The support you have around you can also make you feel comfortable enough to be as delusional as you’d like and manifest to your heart’s content.
Music offers another road to pure delulu bliss. Existing in the 21st century has quite a few perks, such as having access to thousands of songs at the tips of our fingers. The various possibilities of daydreams, enhanced by the composition, lyrical genius and assisted by heavenly vocals are quite literally endless. Whether you choose to insert yourself into a music video or pick apart a past argument while listening to a heavy metal soundtrack, music is a way to manifest your fantasies.
Third-year nutrition and food student Noor Saleem says, “I do [daydream] all the time with music. That’s why I love music, it gives you an avenue to daydream.”
While this can inspire people to imagine the most absurd settings and ideas, not all music-inspired daydreams are about being in an angsty music video after a woeful experience—after all, we can’t all be the main characters in a soap opera. Sometimes the music takes you to a blissful, fantasy dandyland where it’s just you and your romantic interest—imaginary or real.
“I think a lot of indie [genres] talk about your partner or the love you have for someone else,” says Saleem. “[It’s] kind of [like] seeing your partner in a different light through a song and [the] avenues of the lyrics.”
Saleem, while being a full-time student, is also a mother. After getting married and having a baby, Saleem knows that while she was once the main character of her life, her baby and the various other responsibilities that come with being a parent are at the forefront of her mind, leaving less time to daydream.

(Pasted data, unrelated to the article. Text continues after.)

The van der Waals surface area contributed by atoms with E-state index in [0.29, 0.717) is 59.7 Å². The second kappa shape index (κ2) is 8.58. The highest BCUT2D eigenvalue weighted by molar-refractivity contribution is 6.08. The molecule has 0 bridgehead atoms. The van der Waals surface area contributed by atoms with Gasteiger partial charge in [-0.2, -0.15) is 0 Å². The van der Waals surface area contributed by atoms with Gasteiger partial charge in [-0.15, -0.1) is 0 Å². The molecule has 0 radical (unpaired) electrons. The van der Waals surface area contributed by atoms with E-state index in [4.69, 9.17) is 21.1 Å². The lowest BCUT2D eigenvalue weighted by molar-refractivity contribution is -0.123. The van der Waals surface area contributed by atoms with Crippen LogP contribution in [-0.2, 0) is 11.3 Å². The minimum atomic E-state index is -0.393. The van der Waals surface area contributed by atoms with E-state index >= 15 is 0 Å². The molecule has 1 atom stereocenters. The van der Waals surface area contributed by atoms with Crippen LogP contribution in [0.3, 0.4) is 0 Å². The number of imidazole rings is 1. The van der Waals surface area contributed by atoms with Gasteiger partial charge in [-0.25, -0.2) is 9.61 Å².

“[The daydreams] definitely have become less frequent…I depend on [them] less,” explains Saleem. “I have a baby and a husband, like a whole different life now.”
Though catering to her baby—a whole other human being—and responsibilities to her family have put a gap in those ‘main character’ moments, Saleem recalls a time during her wedding and bachelorette party when she felt like she was giving that main character energy.
“Reflecting back, I was very comfortable with myself and the way that I looked,” explains Saleem. “I guess convincing yourself that everybody else around you thinks the same [way] feeds into the feeling that everyone’s always watching you through [a lens] in a positive way rather than a negative way.”
What were once fantasies about how she could’ve confronted someone she had had an argument with or imagining that Justin Bieber had finally replied to her messages on Instagram, are now some of the coping mechanisms she uses when she’s feeling stressed.
“If I don’t want to study, I try and think about what my future would look like if I didn’t [study] versus what it would look like if I [did],” says Saleem. “I daydream a bit more about the future rather than fixating on the day behind me.”
First-year child and youth care student Mariah Bauly has a similar tactic to Saleem. For Bauly, daydreaming manifests as a motivating force and at times, an incentive to do those darn assignments. It’s almost like dangling a piece of bologna in front of a puppy with a little pill hidden inside. You need to get it over with even if it’s not fun.